An Overview of the Quality Enhancement Plan
What is Radford University's new Quality Enhancement Plan (QEP) and what does it mean to faculty, staff and students? Those were questions posed to a varied audience during the groundwork being laid for the QEP’s development and implementation.
This new QEP, adopted by Radford University and consistent with its 2018-2023 Strategic Plan, is included in our 10-year Southern Association of Colleges and Schools Commission on Colleges (SACSCOC) reaccreditation. The new QEP is called RISE: Realizing Inclusive Student Excellence-Highlanders RISE Together!
The targeted population for this QEP is students in 100- and 200-level required courses, and especially students from historically underrepresented groups. Data shows that there are equity gaps in student performance in these foundational courses. The RISE QEP will enhance student learning and success through faculty development and fostering student-faculty relationships.
Biology student Jynna Harrell, when asked about this initiative, responded positively. “It is important that all members of the RU community celebrate diversity, encourage equity, and engage in inclusion. Let our differences not divide us, but teach us. It is time for us to expand our minds, to be accepting of all social classes, all economical classes, all mental health disorders, all ethnicities, all sexualities, all regions, and all races. Any student, no matter their identity, should feel engaged both in the classroom and in the RU community.”
Marketing professor Jane Machin’s said of this QEP, “It’s crucial to include the broadest range of perspectives you can. Whether you’re putting a creative team together, trying to come up with new products, or looking to understand your customers better, it’s imperative to draw from the multiple viewpoints that come from different life experiences. The same holds for education: The more inclusive a program, the better the experience for students and faculty.”
Through the RISE Faculty Institute, instructors will learn inclusive pedagogy strategies to reach all of their students. Additionally, each academic college and RUC will have a RISE Community Action Team (R-CATs) consisting of students, faculty, and staff who will examine college-level data and create outreach events to build community and belonging within their units.
Mary Catherine Santoro, Radford University Carilion outreach librarian, echoed Machin’s support of a written QEP. “It’s a roadmap of where you want to go and what milestones you’re looking to pass along the way. But equally important, it’s a record of why you started the journey – of what inspired and informed the idea [of this QEP].”
That journey began by proposing the QEP idea based on the success of the $1M-funded Howard Hughes Medical Institute Inclusive Excellence grant that has targeted the Artis College of Science and Technology in this kind of work since 2017. This grant, REALISE: Realizing Inclusive Science Excellence has components of faculty development and student peer mentorship and is catalyzing change throughout the university.
Several teams were formed to get this QEP started, including Data and Assessment, Marketing and Outreach, Program, and Steering.
The timeline is set to have the QEP ready to present to SACSCOC in March 2023. Equity, inclusion, retention, and college belonging studies have been the focus of the research supporting this work.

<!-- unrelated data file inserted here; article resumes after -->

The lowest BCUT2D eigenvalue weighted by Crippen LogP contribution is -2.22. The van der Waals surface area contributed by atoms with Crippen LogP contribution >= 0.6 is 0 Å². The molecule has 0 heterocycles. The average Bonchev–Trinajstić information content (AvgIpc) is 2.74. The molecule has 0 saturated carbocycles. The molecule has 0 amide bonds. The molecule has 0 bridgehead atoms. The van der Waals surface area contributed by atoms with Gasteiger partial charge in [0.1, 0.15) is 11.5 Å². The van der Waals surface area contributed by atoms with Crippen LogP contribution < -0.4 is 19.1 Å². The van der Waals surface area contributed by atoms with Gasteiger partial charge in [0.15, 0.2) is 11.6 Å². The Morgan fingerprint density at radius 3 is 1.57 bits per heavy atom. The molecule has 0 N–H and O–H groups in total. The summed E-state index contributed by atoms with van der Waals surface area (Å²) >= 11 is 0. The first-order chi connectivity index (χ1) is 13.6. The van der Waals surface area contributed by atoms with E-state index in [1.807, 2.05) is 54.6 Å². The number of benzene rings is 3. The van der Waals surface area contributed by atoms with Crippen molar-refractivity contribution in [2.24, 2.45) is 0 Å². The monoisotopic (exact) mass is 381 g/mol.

Associate professor in the Department of Management Tal Zarankin feels this plan is “absolutely necessary and I wholeheartedly agree with the goals which deal with increasing students’ sense of belonging.” He feels that barriers to retention include diminished school spirit and sense of belonging, and those factors are related.
“Let’s not focus on what students are lacking or what RU is lacking but rather on what we can and should provide,” Zarankin continued. He further said that, “we need to realize that and strengthen their affiliation and school spirit. When we all focus on this, progress can be made. It seems that part of the QEP is geared towards that.”
Agida Manizade, professor in the Department of Mathematics/Statistics, feels similarly. She says she and her colleagues need to “understand and connect” with students. The students’ wide variety of backgrounds and experiences should be taken into consideration. “That’s my personal take on it, based on the 13 years of working at RU, with very few women of color in the College and very few in our department.”
Manizade said it is important for faculty to be able to relate to students and go the extra step to help them. The reality, she said, is that some of the students arrive at college not knowledgeable enough to navigate the academic environment. Not recognizing the emotional and mental health of students from historically marginalized groups can cause unnecessary distress, said Manizade.
Justine McLaughlin, biology major, sees the benefit to this QEP is that it shows students and faculty will actively work to create inclusion for our diverse community. She said, “Students will appreciate feeling like someone worked to make them belong in all of Radford’s spaces.”
Harrell weighed in, saying “I think students will benefit from the QEP plan by reading, listening, and watching other students and faculty discuss the positive aspects diversity, equity and inclusion can have on our campus.”
As Professor Zarankin urges, this QEP looks at relevant research, is based on current statistics, and addresses equity and inclusion in and outside of the classroom, making Radford University an even more welcoming place to learn.
This article was written by Sarah Cox, assistant director of academic support services at Radford University Carilion and member of the QEP Marketing and Outreach Committee.